Hillsborough was a tragedy that transcends party politics and unites parliament and the country. So whilst the overwhelming majority of Merseyside fundamentally disagrees with the Prime Minister’s politics and the direction he is taking the country, today we are eternally grateful.

His apology will not be met with celebrations on Merseyside. Instead, there will simply be dignified remembrance from a city that will no longer be a lone voice in a sea of ignorance and scepticism. Whilst for some, the true horror of 15 April 1989 has been eclipsed by the passage of time. For others, today’s news will see the conclusion of half our 23 year cause. Now that the truth has been ascertained, it is time for justice to be delivered.

Steve Rotheram is Labour MP for Liverpool Walton.

A Liverpool Football Club shirt with 'The Truth Now Justice At Last, RIP The 96' is tied to the Shankly gates at Anfield stadium. Photograph: Getty Images.

Steve Rotheram is Labour MP for Liverpool Walton.

Photo: Getty
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Theresa May could live to regret not putting Article 50 to a vote sooner

Today's Morning Call.

Theresa May will reveal her plan to Parliament, Downing Street has confirmed. They will seek to amend Labour's motion on Article 50 adding a note of support for the principle of triggering Article 50 by March 2017, in a bid to flush out the diehard Remainers.

Has the PM retreated under heavy fire or pulled off a clever gambit to take the wind out of Labour's sails while keeping her Brexit deal close to her chest? 

Well, as ever, you pays your money and you makes your choice. "May forced to reveal Brexit plan to head off Tory revolt" is the Guardian's splash. "PM caves in on plans for Brexit" is the i's take. "May goes into battle for Brexit" is the Telegraph's, while Ukip's Pravda aka the Express goes for "MPs to vote on EU exit today".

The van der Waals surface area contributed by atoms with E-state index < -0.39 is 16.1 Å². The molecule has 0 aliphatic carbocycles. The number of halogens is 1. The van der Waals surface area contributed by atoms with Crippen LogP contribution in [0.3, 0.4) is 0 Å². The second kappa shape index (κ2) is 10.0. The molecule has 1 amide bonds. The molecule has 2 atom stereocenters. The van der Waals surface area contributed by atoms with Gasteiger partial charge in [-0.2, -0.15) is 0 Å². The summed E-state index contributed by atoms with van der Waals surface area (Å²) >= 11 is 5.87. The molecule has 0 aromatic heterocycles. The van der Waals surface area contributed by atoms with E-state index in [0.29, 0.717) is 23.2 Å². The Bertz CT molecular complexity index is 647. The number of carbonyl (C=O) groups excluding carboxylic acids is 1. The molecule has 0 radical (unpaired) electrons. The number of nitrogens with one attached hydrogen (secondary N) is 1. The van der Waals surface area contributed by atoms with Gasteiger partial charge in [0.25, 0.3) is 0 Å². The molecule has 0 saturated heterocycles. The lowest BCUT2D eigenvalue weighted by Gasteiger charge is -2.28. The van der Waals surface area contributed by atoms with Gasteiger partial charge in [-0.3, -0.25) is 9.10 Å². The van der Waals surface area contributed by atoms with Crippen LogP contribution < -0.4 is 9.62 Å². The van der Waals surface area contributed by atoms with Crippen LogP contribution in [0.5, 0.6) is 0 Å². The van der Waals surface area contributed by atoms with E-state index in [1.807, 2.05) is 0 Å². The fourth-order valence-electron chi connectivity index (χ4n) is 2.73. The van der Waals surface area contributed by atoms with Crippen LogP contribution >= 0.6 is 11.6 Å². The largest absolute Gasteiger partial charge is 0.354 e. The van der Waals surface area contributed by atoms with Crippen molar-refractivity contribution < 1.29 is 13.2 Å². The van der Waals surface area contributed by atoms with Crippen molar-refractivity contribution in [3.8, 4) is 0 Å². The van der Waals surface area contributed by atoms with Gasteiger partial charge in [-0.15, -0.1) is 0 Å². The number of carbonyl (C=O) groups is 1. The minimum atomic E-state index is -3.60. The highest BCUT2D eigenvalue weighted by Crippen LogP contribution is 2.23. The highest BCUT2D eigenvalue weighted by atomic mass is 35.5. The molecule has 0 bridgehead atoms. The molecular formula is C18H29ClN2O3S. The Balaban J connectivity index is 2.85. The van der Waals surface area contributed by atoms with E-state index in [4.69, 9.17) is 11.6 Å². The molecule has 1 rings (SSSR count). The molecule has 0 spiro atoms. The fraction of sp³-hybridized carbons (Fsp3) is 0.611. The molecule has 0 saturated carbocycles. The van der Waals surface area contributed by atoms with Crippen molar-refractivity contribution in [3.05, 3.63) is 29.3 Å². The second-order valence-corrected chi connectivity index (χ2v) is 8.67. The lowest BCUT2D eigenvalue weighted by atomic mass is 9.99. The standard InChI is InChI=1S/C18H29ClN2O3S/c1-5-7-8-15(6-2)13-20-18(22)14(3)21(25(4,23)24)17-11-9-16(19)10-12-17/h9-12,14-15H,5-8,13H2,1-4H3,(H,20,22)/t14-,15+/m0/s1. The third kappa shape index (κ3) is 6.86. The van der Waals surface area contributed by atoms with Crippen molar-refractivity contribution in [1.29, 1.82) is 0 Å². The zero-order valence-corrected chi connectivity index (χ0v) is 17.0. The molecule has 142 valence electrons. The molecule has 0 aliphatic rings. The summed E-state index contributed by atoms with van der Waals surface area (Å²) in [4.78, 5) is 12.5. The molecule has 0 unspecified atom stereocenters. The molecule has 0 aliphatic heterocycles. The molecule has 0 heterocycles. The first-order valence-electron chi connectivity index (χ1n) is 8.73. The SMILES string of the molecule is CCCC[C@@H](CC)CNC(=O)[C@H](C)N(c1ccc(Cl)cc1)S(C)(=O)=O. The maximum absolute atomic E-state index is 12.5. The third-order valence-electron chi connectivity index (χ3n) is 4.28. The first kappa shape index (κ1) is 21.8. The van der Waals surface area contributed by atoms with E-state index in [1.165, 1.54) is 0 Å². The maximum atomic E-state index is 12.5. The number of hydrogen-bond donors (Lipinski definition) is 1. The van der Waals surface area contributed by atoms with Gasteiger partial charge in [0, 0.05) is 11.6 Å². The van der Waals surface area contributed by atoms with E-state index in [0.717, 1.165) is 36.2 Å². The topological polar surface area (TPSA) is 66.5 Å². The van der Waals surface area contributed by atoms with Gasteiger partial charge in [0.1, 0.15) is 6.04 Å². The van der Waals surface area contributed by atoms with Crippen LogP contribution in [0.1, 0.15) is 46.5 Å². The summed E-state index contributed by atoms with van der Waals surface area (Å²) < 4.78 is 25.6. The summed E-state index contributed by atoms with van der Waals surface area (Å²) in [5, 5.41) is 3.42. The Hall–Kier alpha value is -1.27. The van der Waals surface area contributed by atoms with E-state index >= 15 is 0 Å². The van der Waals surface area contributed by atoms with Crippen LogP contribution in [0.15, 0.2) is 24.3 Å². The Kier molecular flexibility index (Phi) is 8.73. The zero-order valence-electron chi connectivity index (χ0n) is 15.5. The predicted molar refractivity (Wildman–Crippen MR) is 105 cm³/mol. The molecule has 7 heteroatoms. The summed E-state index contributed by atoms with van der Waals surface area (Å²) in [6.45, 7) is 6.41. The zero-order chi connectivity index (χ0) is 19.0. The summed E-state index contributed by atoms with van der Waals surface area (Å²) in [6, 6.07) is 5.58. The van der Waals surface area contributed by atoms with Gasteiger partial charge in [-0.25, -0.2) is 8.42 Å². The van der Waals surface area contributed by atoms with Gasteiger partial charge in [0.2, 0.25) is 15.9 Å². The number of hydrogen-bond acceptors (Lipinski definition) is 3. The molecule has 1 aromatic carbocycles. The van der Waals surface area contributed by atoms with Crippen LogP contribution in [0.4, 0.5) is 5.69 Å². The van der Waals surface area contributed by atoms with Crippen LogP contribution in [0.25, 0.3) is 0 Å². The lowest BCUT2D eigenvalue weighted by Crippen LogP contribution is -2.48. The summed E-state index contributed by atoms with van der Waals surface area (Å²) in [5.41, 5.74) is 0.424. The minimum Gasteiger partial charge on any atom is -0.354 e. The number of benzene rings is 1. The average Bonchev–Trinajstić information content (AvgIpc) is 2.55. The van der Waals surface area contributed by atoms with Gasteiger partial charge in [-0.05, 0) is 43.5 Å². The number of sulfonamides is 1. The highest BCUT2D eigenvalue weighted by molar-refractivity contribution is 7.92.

Who's right? Well, it's a bit of both. That the government has only conceded to reveal "a plan" might mean further banalities on a par with the PM's one-liner yesterday that she was seeking a "red white and blue Brexit" ie a special British deal. And they've been aided by a rare error by Labour's new star signing Keir Starmer. Hindsight is 20:20, but if he'd demanded a full-blown white paper the government would be in a trickier spot now. 

But make no mistake: the PM didn't want to be here. It's worth noting that if she had submitted Article 50 to a parliamentary vote at the start of the parliamentary year, when Labour's frontbench was still cobbled together from scotch-tape and Paul Flynn and the only opposition MP seemed to be Nicky Morgan, she'd have passed it by now - or, better still for the Tory party, she'd be in possession of a perfect excuse to reestablish the Conservative majority in the House of Lords. May's caution made her PM while her more reckless colleagues detonated - but she may have cause to regret her caution over the coming months and years.